Pittsburgh's inaugural Himalayan festival to share food, culture from Nepal and Bhutan
Pittsburgh’s large population of refugees from Bhutan and Nepal has been in the national news for years. Thousands of immigrants fleeing political persecution in those countries have made their way here, many settling in the South Hills. And the city’s dining scene has even been enlivened by a handful of restaurants serving Himalayan cuisine.
But Til Gurung thinks it’s time for Pittsburghers with roots in that part of the world to join forces for a single event. Gurung, himself a Bhutanese refugee who’s lived here since 2011, has organized the inaugural Himalayan Cultural Exhibition and Food Festival. The two-day event takes place this weekend at at indoor facilities in South Park, including the agricultural hall, museum, and fairground buildings.
“This is an opportunity for you to meet and interact with the Himalayan people, enjoy the Himalayan food and music, without actually flying to the Himalayas,” he quipped in a phone interview.
The event is sponsored by the Himalayan Foundation USA, which Gurung founded in 2016 to aid needy refugees and preserve their way of life. Between political repression in their homelands and the accelerating pace of modern life, he said, “Our culture is ending so fast that we are worried that it may vanish within 30 or 50 years. We want change, but not to the extent that we get extinct.”
The foundation holds cultural and language classes for children and adults, and hopes to one day establish a Himalayan Cultural Center here, he said. In the meantime, the new festival is intended to highlight Himalayan culture and build bridges with non-immigrant communities in Pittsburgh.
The festival will feature singing, dance, and displays of everything from traditional farming implements to photos of life in Bhutan and Nepal.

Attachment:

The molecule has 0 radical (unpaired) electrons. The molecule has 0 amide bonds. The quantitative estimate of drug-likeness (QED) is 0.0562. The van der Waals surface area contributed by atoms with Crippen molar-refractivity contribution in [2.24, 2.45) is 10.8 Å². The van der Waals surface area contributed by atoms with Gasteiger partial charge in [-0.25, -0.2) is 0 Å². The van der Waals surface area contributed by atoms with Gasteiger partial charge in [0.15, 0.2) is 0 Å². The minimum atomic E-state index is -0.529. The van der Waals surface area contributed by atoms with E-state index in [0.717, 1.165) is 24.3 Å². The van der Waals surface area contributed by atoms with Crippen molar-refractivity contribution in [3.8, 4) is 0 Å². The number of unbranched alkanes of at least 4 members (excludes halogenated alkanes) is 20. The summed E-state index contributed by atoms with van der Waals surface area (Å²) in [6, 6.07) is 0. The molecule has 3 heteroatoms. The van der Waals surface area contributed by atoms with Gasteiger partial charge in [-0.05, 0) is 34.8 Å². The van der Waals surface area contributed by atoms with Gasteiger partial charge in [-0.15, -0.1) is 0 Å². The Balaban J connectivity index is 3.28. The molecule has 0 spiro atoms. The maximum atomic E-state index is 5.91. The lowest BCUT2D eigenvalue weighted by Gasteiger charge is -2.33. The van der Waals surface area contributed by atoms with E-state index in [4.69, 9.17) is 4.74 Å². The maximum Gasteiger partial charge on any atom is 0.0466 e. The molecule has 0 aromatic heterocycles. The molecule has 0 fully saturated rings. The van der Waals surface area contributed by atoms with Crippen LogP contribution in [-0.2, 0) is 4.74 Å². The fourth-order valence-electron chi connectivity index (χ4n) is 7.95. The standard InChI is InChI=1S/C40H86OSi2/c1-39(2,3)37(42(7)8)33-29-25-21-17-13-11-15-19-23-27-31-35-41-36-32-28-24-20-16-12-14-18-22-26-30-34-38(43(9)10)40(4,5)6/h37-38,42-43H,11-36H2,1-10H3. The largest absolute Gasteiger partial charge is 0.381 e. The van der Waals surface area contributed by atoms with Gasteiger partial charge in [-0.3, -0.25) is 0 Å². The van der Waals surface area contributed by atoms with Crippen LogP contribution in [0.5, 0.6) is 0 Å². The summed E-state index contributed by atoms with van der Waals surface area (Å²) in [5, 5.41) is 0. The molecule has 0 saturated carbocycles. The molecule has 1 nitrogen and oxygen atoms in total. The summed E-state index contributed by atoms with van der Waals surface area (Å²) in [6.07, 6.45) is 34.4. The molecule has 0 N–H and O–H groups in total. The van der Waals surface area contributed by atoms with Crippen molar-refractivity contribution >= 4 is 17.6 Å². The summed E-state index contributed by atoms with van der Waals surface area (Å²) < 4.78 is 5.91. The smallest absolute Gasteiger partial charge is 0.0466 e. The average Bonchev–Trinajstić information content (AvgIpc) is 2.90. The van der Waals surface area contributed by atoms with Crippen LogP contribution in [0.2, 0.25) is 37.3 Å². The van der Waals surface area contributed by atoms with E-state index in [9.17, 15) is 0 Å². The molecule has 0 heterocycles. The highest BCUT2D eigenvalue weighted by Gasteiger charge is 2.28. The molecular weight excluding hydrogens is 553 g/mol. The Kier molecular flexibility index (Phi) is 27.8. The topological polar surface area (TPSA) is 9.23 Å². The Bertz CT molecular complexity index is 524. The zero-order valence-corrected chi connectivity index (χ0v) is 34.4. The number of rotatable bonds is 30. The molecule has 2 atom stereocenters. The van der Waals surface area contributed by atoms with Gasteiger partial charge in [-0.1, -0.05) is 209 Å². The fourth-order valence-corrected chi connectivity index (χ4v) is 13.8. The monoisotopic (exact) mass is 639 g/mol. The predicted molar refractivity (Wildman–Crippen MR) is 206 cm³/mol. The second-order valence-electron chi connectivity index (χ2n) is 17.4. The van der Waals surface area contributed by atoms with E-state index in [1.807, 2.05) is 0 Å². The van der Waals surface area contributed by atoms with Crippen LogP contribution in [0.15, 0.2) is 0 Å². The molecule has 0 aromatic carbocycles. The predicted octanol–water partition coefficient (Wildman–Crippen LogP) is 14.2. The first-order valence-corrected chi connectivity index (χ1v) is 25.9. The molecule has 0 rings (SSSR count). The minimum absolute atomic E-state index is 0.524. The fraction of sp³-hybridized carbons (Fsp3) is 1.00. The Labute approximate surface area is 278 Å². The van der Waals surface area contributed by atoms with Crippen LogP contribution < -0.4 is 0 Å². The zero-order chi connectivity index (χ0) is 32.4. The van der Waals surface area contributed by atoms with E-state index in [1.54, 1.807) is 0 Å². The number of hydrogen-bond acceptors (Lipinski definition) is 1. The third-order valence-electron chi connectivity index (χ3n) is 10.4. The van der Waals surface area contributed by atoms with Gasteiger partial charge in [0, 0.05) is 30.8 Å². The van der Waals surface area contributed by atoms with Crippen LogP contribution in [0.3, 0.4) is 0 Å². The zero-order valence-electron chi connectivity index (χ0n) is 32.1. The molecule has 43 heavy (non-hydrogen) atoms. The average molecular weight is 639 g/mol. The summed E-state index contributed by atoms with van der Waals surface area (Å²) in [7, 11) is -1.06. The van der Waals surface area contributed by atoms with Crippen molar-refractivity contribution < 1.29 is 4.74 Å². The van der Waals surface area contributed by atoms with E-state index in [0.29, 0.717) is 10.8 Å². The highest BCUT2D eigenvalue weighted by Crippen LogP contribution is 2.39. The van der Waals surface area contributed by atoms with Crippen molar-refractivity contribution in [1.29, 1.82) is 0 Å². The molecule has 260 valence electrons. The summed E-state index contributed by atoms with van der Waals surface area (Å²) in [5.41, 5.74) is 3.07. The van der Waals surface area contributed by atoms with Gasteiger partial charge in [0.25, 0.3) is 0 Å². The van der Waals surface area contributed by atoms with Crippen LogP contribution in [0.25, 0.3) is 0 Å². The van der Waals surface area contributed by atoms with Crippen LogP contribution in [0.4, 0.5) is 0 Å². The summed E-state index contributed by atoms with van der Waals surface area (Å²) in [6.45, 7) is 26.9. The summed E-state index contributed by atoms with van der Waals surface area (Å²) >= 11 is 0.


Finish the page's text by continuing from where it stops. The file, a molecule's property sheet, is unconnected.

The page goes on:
Special guests include acclaimed Bhutanese singer Kiran Zajmer. “He was born in one of the refugee camps in Nepal,” says Gurung. “He came to U.S. when he was a young boy, but he built up his singing skills.”
Other performers include leading Bhutanese singer Pratap Subba.
As with any cultural festival, food will be a key attraction. Dishes from Bhutan and Nepal will be somewhat familiar to lovers of Indian cuisine, but features distinctive forms and flavors.
“Most of the people here, they love momo, which is dumpling; chow mein, which is noodle; or they can even simply come and try Nepali food — rice, vegetable and lentil soup,” said Gurung.
Gurung was born in 1968. He said growing up in Bhutan, he volunteered to serve those in need. But in the ’80s, Bhutanese government policies grew increasingly oppressive toward certain ethnic groups.
Some citizens were expelled outright, and others, like Gurung and his family, were persecuted until they left. Starting in 1993, Gurung, his wife and three children spent nearly 16 years living in a refugee camp in Nepal.
Gurung came to the U.S. in 2009, and lived in Oakland, Calif., before moving to Pittsburgh. He now lives in Brentwood and works as an occupational therapy aide.
Interviewed 10 days before the new festival, he said he expected to host seven food vendors and another 20 booths run by both businesses and nonprofit groups.
The festival runs 10 a.m.-5 p.m. on Sat., Oct. 30, and Sun., Oct. 31.